Designing Human Behavior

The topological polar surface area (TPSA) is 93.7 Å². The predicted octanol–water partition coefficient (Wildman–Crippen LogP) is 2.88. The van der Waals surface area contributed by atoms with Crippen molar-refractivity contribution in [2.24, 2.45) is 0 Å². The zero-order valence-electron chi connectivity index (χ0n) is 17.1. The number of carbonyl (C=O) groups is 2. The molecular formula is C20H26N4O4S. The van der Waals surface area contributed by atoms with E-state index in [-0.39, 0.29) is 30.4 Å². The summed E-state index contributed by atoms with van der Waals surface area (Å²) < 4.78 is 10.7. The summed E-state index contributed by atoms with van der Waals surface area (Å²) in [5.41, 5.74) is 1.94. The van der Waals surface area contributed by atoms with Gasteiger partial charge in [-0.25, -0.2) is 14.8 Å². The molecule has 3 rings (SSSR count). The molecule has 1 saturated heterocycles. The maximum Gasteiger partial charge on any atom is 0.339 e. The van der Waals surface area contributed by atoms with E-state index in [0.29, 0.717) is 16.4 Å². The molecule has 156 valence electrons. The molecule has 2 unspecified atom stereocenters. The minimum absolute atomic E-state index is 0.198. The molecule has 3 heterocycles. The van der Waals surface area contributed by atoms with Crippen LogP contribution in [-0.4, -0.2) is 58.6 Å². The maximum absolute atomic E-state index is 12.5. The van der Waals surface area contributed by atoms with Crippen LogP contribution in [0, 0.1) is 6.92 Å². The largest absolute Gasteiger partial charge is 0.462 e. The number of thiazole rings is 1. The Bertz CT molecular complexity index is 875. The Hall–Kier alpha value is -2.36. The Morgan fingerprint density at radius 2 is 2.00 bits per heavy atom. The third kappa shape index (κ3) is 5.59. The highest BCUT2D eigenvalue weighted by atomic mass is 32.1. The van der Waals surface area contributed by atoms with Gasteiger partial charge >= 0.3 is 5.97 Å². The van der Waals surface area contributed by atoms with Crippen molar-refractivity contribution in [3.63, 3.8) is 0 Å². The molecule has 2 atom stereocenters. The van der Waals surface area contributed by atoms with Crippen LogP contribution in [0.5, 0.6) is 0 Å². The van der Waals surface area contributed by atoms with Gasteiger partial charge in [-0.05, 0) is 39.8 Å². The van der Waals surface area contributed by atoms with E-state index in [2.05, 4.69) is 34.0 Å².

Our species exhibit a range of problematic behaviours that lead to poor health, social instability and environmental damage. A new breed of behavioural scientists offer to change our behaviour for the better via techniques such as priming and nudging. What can evolutionary biology bring to this nascent discipline? I argue that it brings three things: first it offers a means of analysing the causes of behavioural problems, (often mismatch or learning failure). Second, it explains the origins, purposes and structure of the motives that drive much of our behaviour. Third, in this diverse and competitive field an evolutionary perspective holds out the hope of disciplinary unity, (perhaps, one day). In this talk I show how tackling evolved motives has helped us to change key health-related behaviours in nutrition, hygiene, medical compliance and exercise, using an approach known as Behaviour Centred Design, and speculate as to how such evolutionary approaches could be applied to other behavioural ills.